Thursday, June 7, 2012
MICHAEL MORAN, CHIEF ECONOMIST, DAIWA SECURITIES AMERICA, NEW YORK
“Bernanke didn’t reveal anything new in his prepared remarks. He was general and vague about what the Fed might do with monetary policy. He reiterated the Fed was willing to do more, if needed, but offered no clues as to whether additional support was needed at this time.
“Bernanke noted downside risks to the economy, but did not indicate whether the situation had deteriorated enough to warrant further action.”
LINDSEY PIEGZA, ECONOMIST, FTN FINANCIAL, NEW YORK
“The one thing we continue to hear is fiscal policy. It seems like the Fed is handing off the baton to the federal government in referring to the fiscal cliff which these tax cuts will expire at the end of the year. The Fed continues to hammer on the idea that we have done all we can and it’s up to the politicians to do their part and not undo what we have done.”
“The labor market faltered in March and April and further deteriorated in May. There doesn’t seem to be any momentum in the labor market. Right now with inflation above the 2 percent mark, the Fed is probably going to wait and see before it acts.”
“Their policy statement at their June meeting will likely be stronger in stating they will be ready to act if things worsen. I think there is a strong chance they will extend Operation Twist. We expect another round of quantitative easing is on the table.”
TODD SCHOENBERGER, MANAGING PRINCIPAL AT THE BLACKBAY GROUP IN NEW YORK
“Here’s the thing: he doesn’t have a lot of options at this point. What can he say? He’s there for accommodation if needed, but the data isn’t bad enough to justify anything further at this point, and that includes the jobs number on Friday. I’m expecting more of the same.”
FABIAN ELIASSON, VICE PRESIDENT OF CURRENCY SALES, MIZUHO CORPORATE BANK, NEW YORK
“I don’t think he is definitely saying that QE3 is on the way. He’s saying what he has said before, reassuring people that they will act if things deteriorate further. In other words, they are there if needed but they don’t feel they are needed yet.”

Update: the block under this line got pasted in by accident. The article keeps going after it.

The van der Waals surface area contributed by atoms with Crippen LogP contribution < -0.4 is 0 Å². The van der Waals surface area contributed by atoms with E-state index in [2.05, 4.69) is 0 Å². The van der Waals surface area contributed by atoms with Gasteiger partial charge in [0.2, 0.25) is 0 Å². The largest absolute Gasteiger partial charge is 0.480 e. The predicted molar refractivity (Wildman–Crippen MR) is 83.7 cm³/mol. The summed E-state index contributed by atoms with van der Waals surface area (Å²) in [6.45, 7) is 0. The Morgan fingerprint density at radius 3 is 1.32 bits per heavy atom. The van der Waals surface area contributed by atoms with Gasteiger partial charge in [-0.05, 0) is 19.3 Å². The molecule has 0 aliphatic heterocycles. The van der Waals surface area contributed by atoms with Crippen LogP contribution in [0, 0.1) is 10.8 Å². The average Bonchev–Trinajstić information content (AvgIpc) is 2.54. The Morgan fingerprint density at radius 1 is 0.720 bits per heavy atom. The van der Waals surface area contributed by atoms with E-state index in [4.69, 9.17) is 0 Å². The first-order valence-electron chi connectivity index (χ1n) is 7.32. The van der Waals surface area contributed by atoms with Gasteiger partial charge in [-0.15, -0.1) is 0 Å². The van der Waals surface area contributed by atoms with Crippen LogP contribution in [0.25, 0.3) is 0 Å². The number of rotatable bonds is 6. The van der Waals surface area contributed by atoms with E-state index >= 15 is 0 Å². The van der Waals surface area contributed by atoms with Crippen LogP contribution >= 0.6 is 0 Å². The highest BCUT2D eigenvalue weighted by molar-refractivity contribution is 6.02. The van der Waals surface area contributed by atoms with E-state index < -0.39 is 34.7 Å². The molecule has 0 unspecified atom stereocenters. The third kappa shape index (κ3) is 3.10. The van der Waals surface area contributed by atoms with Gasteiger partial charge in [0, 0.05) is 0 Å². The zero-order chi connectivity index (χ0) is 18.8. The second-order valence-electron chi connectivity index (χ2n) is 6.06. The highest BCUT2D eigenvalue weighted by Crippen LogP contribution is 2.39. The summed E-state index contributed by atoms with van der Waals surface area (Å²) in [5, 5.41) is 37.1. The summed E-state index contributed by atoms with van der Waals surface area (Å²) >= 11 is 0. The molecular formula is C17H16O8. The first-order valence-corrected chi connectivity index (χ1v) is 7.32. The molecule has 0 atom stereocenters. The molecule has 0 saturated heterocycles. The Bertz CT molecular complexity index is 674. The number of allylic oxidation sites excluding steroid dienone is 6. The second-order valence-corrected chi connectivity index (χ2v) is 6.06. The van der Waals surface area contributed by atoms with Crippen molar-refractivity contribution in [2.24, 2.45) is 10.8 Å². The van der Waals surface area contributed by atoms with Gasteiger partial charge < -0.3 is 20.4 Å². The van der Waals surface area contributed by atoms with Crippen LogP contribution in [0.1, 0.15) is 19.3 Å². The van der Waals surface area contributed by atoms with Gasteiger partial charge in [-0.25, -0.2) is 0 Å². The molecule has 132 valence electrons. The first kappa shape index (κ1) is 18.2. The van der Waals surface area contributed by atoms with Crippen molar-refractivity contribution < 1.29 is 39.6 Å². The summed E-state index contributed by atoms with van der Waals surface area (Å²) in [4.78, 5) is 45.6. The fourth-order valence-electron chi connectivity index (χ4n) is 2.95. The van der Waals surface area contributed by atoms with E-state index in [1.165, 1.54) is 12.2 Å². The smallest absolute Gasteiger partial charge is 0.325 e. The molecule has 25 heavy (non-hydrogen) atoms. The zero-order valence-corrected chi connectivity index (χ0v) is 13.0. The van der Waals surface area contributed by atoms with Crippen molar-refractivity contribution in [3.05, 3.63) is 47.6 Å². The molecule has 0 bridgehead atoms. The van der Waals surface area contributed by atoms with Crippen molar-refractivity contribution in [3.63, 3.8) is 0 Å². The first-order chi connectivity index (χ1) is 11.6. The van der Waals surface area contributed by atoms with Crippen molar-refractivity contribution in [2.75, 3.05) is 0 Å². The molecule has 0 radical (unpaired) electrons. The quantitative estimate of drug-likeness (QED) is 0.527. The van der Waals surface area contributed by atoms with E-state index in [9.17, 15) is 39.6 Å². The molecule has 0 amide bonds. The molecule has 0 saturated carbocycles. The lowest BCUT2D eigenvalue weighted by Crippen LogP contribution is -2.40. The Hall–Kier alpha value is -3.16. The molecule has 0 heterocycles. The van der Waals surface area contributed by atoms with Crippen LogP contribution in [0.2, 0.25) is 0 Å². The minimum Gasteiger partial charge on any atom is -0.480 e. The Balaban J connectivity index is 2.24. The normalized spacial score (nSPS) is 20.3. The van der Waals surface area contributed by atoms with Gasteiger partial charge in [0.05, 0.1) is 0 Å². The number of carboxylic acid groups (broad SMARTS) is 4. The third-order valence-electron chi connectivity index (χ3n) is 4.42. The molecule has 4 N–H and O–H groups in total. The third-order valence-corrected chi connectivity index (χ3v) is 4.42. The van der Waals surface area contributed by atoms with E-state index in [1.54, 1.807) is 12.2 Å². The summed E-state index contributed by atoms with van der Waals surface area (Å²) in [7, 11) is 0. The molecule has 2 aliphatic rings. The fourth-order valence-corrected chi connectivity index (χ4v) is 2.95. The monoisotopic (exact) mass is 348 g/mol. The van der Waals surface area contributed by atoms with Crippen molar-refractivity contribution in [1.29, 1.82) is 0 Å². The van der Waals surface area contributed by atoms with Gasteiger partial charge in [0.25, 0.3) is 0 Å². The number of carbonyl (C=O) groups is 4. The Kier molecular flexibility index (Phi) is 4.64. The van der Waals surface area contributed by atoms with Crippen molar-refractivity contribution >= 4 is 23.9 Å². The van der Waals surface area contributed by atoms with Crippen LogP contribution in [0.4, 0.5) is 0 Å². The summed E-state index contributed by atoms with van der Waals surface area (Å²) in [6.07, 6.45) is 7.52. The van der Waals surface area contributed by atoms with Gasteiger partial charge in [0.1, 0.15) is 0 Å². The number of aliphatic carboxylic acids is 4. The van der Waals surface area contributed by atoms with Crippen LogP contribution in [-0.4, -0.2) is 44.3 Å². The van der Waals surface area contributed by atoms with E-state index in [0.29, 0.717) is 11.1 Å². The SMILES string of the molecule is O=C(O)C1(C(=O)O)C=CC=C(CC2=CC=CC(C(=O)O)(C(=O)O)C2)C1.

TOM PORCELLI, CHIEF U.S. ECONOMIST, RBC CAPITAL MARKETS, NEW YORK
“The headlines from Bernanke are fairly bland, with the meat of his discussion to come from the Q&A. People were maybe expecting something more explicit in his speech, but any details will come from the Q&A.”
ADAM SARHAN, CHIEF EXECUTIVE OF SARHAN CAPITAL IN NEW YORK
“He’s cautiously optimistic, but saying there are still downside risks to the economy and capital markets. We’re selling off because Bernanke didn’t reiterate the earlier comments from Janet Yellen, which really takes QE3 off the table in the immediate term.”
And here is Goldman: “No Surprises in Prepared Remarks”
BOTTOM LINE: Fed Chairman Bernanke notes “significant downside risks”, but no specifics on easing in prepared remarks.
1. Fed Chairman Bernanke’s prepared remarks to the Joint Economic Committee offered few surprises. He characterized current growth as “moderate”—consistent with Vice Chair Yellen’s remarks last night as well as the FOMC’s latest post-meeting statement—and noted “significant downside risks to the outlook”. He said the European crisis in particular “has affected the U.S. economy by acting as a drag on our exports, weighing on business and consumer confidence, and pressuring U.S. financial markets and institutions”. He also discussed downside risks stemming from possible fiscal tightening next year.
2. Unlike recent comments from Vice Chair Yellen and New York Fed President Dudley, Chairman Bernanke’s comments did not include a list of possible easing options. We do not read anything into this omission—and indeed he may mention options in the Q&A.
3. One notable portion of his remarks related to recent labor market data. Bernanke said that some of the slowing “may have been exaggerated by issues related to seasonal adjustment and the unusually warm weather this past winter”. However, he also said that another interpretation could be that the deceleration may indicate that a “catch-up” period of strong job growth from excessive layoffs during the recession may be coming to an end—a theme he first highlighted in remarks in March. If this interpretation is correct, “more-rapid gains in economic activity will be required to achieve significant further improvement in labor market conditions”. His take on the latest labor market news therefore appears a bit more pessimistic than those from other Fed officials (e.g. views expressed by Presidents Pianalto and Bullard over the last week).